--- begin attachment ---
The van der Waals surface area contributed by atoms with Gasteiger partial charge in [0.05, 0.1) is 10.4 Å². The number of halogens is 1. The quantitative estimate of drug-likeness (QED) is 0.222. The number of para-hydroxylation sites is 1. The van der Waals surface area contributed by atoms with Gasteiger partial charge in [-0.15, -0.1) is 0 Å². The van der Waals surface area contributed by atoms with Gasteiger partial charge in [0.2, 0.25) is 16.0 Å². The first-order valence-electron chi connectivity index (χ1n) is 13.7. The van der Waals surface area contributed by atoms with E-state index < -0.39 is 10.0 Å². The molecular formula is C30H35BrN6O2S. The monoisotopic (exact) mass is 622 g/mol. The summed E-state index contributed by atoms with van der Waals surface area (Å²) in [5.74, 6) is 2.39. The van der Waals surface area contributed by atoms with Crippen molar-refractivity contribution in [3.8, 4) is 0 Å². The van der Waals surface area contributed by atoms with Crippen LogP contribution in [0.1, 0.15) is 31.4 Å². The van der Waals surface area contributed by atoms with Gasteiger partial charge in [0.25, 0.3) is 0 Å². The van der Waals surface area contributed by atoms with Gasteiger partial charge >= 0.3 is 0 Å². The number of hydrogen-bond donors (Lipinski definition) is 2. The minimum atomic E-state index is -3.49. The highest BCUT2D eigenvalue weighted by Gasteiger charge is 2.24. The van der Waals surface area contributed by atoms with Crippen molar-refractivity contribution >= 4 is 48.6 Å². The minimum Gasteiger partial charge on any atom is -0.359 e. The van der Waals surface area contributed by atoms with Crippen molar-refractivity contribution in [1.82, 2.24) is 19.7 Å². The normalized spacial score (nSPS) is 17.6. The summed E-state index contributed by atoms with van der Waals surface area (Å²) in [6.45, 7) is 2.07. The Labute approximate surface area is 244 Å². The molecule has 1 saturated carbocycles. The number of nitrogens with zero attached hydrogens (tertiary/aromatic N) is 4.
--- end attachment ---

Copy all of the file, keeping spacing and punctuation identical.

The van der Waals surface area contributed by atoms with Gasteiger partial charge in [0.05, 0.1) is 10.4 Å². The number of halogens is 1. The quantitative estimate of drug-likeness (QED) is 0.222. The number of para-hydroxylation sites is 1. The van der Waals surface area contributed by atoms with Gasteiger partial charge in [-0.15, -0.1) is 0 Å². The van der Waals surface area contributed by atoms with Gasteiger partial charge in [0.2, 0.25) is 16.0 Å². The first-order valence-electron chi connectivity index (χ1n) is 13.7. The van der Waals surface area contributed by atoms with E-state index < -0.39 is 10.0 Å². The molecular formula is C30H35BrN6O2S. The monoisotopic (exact) mass is 622 g/mol. The summed E-state index contributed by atoms with van der Waals surface area (Å²) in [5.74, 6) is 2.39. The van der Waals surface area contributed by atoms with Crippen molar-refractivity contribution in [3.8, 4) is 0 Å². The van der Waals surface area contributed by atoms with Crippen LogP contribution in [0.1, 0.15) is 31.4 Å². The van der Waals surface area contributed by atoms with Gasteiger partial charge in [0.25, 0.3) is 0 Å². The van der Waals surface area contributed by atoms with Gasteiger partial charge >= 0.3 is 0 Å². The number of hydrogen-bond donors (Lipinski definition) is 2. The minimum atomic E-state index is -3.49. The highest BCUT2D eigenvalue weighted by Gasteiger charge is 2.24. The van der Waals surface area contributed by atoms with Crippen molar-refractivity contribution >= 4 is 48.6 Å². The minimum Gasteiger partial charge on any atom is -0.359 e. The van der Waals surface area contributed by atoms with Crippen molar-refractivity contribution in [1.82, 2.24) is 19.7 Å². The normalized spacial score (nSPS) is 17.6. The summed E-state index contributed by atoms with van der Waals surface area (Å²) in [6.45, 7) is 2.07. The Labute approximate surface area is 244 Å². The molecule has 1 saturated carbocycles. The number of nitrogens with zero attached hydrogens (tertiary/aromatic N) is 4.